2012 Outlook for Crude Oil Investment

2012 Outlook for the Oil Market

Crude oil has pulled off a small but rather impressive revival in the past month after hitting low in August. The oil commodity has taken a lead over several other principal assets and has been able to maintain that lead over the course of September and the month’s dizzying fluctuations. Despite weakening dollar standings, crude oil investments continued their slow increase, never even coming close to dipping below the $80 a barrel mark it hit in August. September has seen the product performing far better than most other equities in the running.

These numbers don’t run parallel to what the fundamental dictate. In theory, far too many established factors are playing against crude oil prices over the next few months.

Crude oil production in Libya is expected to resume operations in the near future. This should prove to be more than helpful to OPEC and its supply worries which have pushed speculators to raise the commodity prices to over $110 per barrel.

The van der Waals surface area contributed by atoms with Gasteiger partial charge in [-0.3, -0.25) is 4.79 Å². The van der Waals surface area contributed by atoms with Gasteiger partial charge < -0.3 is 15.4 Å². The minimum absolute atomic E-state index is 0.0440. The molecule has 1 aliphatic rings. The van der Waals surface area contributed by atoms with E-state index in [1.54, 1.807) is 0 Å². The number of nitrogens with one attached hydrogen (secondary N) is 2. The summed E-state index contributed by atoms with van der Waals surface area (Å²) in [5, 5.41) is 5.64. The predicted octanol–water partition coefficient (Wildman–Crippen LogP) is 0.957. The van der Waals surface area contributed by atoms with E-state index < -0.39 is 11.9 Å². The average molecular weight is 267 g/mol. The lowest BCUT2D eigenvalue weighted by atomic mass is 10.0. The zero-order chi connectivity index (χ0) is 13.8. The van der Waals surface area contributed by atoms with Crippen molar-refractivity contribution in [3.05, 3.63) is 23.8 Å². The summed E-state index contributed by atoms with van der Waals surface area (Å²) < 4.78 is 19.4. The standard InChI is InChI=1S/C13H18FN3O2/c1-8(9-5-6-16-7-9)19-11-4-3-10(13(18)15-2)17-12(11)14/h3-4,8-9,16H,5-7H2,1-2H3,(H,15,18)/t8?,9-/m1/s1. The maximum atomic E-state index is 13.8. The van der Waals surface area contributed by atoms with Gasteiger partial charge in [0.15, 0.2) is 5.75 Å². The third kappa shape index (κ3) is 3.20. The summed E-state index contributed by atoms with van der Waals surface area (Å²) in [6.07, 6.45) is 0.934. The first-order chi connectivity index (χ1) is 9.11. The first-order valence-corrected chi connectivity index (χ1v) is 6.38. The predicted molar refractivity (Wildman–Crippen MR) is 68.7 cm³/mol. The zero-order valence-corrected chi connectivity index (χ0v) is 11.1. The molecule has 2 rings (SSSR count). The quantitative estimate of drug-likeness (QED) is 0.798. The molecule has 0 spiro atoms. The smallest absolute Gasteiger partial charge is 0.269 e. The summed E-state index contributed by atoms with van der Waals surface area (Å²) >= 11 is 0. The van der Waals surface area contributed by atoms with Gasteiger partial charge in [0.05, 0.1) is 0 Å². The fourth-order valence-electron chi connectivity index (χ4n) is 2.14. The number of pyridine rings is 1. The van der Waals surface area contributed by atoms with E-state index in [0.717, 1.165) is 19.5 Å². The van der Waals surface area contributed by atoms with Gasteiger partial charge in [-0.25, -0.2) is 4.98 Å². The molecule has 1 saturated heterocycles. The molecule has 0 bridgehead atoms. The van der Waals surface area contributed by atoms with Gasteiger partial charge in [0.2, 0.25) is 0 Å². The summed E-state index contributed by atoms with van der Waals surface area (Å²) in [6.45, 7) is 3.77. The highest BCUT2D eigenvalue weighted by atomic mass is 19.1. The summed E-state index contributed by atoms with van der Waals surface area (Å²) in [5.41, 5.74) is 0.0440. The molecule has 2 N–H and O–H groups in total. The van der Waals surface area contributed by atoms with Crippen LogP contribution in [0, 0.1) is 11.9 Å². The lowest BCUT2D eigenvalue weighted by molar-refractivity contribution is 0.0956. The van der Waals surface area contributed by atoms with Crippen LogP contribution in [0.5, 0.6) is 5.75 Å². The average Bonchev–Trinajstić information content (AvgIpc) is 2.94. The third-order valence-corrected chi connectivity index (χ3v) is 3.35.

There is an expectation of an increase in OPEC crude oil exports over the course of next year, after a considerable lag in exports this year. The International Energy Agency has issued a statement saying that though the current dip in OPEC exporting now stands at 360,000 barrels a day, next year’s figures promise a rise of 510,000 barrels daily.

Despite a predicted drop in Russian production, an increase of 220,000 barrels a day is forecast for nations not in OPEC.

China’s demand for crude oil is predicted to take a dip, which will have immediate global effects on the rest of the oil market, while U.S. inventory for the commodity is expected to remain largely unchanged.

The five largest oil companies in the world, BP, ConocoPhilips, Shell, Exxon Mobil and Chevron are all expected to underperform in these trying times for crude oil demand. Some potential investors might find a safer haven in investing in exploration firms. With increased production prediction for non-OPEC regions, companies like Halliburton might see themselves on a growth upswing.

However, on the whole, despite beating the odds, crude oil investments simply do not seem like the safest bets at the moment. Even if the second recession is kept at bay over the course of the coming